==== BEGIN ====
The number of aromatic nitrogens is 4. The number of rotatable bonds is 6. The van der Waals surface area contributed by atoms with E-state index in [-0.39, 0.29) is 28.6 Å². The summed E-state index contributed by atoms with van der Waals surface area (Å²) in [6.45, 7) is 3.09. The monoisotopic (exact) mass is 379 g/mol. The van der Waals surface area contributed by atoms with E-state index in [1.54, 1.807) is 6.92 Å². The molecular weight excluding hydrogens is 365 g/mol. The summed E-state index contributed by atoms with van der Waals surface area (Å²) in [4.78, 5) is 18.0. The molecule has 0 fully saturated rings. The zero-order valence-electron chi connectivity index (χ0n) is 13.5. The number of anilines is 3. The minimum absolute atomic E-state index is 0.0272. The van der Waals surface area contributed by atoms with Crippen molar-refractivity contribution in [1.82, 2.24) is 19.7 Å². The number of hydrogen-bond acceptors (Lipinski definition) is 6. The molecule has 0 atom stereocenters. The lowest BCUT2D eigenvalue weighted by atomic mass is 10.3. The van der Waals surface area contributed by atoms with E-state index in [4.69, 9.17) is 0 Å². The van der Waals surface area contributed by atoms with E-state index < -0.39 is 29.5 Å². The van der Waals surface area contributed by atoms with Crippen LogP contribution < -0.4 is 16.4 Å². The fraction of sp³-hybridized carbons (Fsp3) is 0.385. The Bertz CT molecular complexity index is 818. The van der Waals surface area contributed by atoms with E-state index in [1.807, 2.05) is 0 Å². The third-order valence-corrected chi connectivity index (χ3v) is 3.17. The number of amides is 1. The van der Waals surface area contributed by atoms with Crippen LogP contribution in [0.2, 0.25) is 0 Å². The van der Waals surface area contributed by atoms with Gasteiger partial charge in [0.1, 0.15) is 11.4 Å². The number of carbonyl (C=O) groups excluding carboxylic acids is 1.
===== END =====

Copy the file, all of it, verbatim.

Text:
The number of aromatic nitrogens is 4. The number of rotatable bonds is 6. The van der Waals surface area contributed by atoms with E-state index in [-0.39, 0.29) is 28.6 Å². The summed E-state index contributed by atoms with van der Waals surface area (Å²) in [6.45, 7) is 3.09. The monoisotopic (exact) mass is 379 g/mol. The van der Waals surface area contributed by atoms with E-state index in [1.54, 1.807) is 6.92 Å². The molecular weight excluding hydrogens is 365 g/mol. The summed E-state index contributed by atoms with van der Waals surface area (Å²) in [4.78, 5) is 18.0. The molecule has 0 fully saturated rings. The zero-order valence-electron chi connectivity index (χ0n) is 13.5. The number of anilines is 3. The minimum absolute atomic E-state index is 0.0272. The van der Waals surface area contributed by atoms with Crippen molar-refractivity contribution in [1.82, 2.24) is 19.7 Å². The number of hydrogen-bond acceptors (Lipinski definition) is 6. The molecule has 0 atom stereocenters. The lowest BCUT2D eigenvalue weighted by atomic mass is 10.3. The van der Waals surface area contributed by atoms with E-state index in [4.69, 9.17) is 0 Å². The van der Waals surface area contributed by atoms with E-state index < -0.39 is 29.5 Å². The van der Waals surface area contributed by atoms with Crippen LogP contribution < -0.4 is 16.4 Å². The fraction of sp³-hybridized carbons (Fsp3) is 0.385. The Bertz CT molecular complexity index is 818. The van der Waals surface area contributed by atoms with E-state index in [1.807, 2.05) is 0 Å². The third-order valence-corrected chi connectivity index (χ3v) is 3.17. The number of amides is 1. The van der Waals surface area contributed by atoms with Crippen LogP contribution in [0.2, 0.25) is 0 Å². The van der Waals surface area contributed by atoms with Gasteiger partial charge in [0.1, 0.15) is 11.4 Å². The number of carbonyl (C=O) groups excluding carboxylic acids is 1.